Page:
The simulated realistic faults in the laboratory were:

Wor n fixed contacts selector switch: Wear contacts with a grinding wheel of sanding (Figure 11). Vibration signal for worn contacts is shown in Figure 12

When diagnosing the mechanical condition of the OLTC from vibration analysis method for the condition can be seen in Table II as the time difference between pulses 1 and 2 (t2-t1) is altered dramatically.

6. Conclusions

Different methods are available for failure diagnosis of OLTC. Some of them are capable for off-line diagnosis while other methods can be used on-line. Analysis of vibration is a complementary method for diagnosis to other diagnosis methods, with the big advantage that can be used while the transformer is operating and does not need for supply interruption to users.

Vibration analysis is a promising technique to assess OLTC condition. Nevertheless, it is not easy to obtain the main parameters for diagnosis, as the signal is too noisy to distinguish the individual bursts. Main vibration parameters (number of vibration bursts, vibration amplitude and time span between bursts) are obtained using the vibration envelope. Signal treatment includes Hilbert transform, DWT, cubic spline interpolation and threshold.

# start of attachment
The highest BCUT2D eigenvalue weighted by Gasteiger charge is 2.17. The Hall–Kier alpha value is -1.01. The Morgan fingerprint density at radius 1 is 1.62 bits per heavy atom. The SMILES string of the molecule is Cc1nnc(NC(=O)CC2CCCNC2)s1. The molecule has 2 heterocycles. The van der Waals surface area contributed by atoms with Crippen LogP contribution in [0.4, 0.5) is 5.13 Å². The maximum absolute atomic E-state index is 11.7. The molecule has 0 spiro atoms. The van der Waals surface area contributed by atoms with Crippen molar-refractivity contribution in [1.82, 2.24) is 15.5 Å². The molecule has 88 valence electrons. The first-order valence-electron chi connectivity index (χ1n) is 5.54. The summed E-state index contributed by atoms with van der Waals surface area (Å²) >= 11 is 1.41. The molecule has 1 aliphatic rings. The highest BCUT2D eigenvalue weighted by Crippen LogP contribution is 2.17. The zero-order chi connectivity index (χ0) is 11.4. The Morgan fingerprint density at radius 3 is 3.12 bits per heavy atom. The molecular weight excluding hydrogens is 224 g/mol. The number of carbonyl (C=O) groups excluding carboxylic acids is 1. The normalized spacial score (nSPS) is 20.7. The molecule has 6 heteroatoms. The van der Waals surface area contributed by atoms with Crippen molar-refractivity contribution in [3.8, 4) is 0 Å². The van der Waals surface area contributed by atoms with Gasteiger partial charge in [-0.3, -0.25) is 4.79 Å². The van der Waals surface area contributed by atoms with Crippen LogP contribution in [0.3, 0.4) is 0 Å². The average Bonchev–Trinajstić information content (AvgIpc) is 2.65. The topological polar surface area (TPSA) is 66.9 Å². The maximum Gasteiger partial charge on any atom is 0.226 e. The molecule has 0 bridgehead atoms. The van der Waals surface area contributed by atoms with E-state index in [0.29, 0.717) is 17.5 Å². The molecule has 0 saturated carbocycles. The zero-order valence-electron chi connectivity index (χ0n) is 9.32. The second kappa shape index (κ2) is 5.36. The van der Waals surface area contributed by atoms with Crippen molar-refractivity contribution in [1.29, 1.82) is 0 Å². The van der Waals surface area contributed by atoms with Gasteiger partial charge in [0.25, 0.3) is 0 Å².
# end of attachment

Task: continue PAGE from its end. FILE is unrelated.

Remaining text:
DWT orthogonal is useful to soften the vibration signal since this transform allows to be conserved the original signal's energy. To use wavelet analysis, the most suitable mother wavelet was found to be Bior 3.3.

Great differences can be observed in amplitudes and time between vibration bursts from the same initial tap to the same final tap. For this reason, it was necessary to normalize and synchronize the signals to compare them in magnitude and in time-domain.

References

[1] CIGRE SC 12 WG 12.05, "An international survey on failures in large power transformers in service," ELECTRA, no. 88, pp. 21-47, 1983.

[2] P. Kang, D. Birtwhistle, J. Daly, and D. McCulloch, "Noninvasive on-line condition monitoring of on load tap changers," in Proceedings of IEEE Power EngineeringSociety Winter Meeting, Singapore, 2000.

[3] C. Bengtsson," Status and trends in transformer monitoring "IEEE Trans. Power Delivery, vol. 11, pp. 1379-1384, July 1996.